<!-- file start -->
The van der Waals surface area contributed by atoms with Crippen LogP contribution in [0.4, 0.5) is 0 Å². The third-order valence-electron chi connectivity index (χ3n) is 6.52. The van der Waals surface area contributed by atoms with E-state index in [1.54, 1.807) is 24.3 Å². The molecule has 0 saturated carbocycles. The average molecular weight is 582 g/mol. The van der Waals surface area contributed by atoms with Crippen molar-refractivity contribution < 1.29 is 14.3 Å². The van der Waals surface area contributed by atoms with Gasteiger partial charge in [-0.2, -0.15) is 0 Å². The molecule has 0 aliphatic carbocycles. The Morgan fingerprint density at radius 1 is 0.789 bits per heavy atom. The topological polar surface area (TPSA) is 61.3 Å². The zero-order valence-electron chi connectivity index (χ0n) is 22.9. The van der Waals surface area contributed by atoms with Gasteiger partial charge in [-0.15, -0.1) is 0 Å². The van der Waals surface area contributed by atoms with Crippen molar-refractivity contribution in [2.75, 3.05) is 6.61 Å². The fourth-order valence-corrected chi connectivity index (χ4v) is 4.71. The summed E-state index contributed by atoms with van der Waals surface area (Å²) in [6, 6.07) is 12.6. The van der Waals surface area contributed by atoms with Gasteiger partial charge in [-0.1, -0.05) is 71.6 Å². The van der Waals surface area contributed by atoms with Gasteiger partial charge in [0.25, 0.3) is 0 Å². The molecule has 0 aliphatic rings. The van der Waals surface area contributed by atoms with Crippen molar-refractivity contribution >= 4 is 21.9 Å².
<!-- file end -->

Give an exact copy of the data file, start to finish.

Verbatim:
The van der Waals surface area contributed by atoms with Crippen LogP contribution in [0.4, 0.5) is 0 Å². The third-order valence-electron chi connectivity index (χ3n) is 6.52. The van der Waals surface area contributed by atoms with E-state index in [1.54, 1.807) is 24.3 Å². The molecule has 0 saturated carbocycles. The average molecular weight is 582 g/mol. The van der Waals surface area contributed by atoms with Crippen molar-refractivity contribution < 1.29 is 14.3 Å². The van der Waals surface area contributed by atoms with Gasteiger partial charge in [-0.2, -0.15) is 0 Å². The molecule has 0 aliphatic carbocycles. The Morgan fingerprint density at radius 1 is 0.789 bits per heavy atom. The topological polar surface area (TPSA) is 61.3 Å². The zero-order valence-electron chi connectivity index (χ0n) is 22.9. The van der Waals surface area contributed by atoms with Gasteiger partial charge in [-0.15, -0.1) is 0 Å². The van der Waals surface area contributed by atoms with Crippen molar-refractivity contribution in [2.75, 3.05) is 6.61 Å². The fourth-order valence-corrected chi connectivity index (χ4v) is 4.71. The summed E-state index contributed by atoms with van der Waals surface area (Å²) in [6, 6.07) is 12.6. The van der Waals surface area contributed by atoms with Gasteiger partial charge in [-0.1, -0.05) is 71.6 Å². The van der Waals surface area contributed by atoms with Gasteiger partial charge in [0.25, 0.3) is 0 Å². The molecule has 0 aliphatic rings. The van der Waals surface area contributed by atoms with Crippen molar-refractivity contribution >= 4 is 21.9 Å².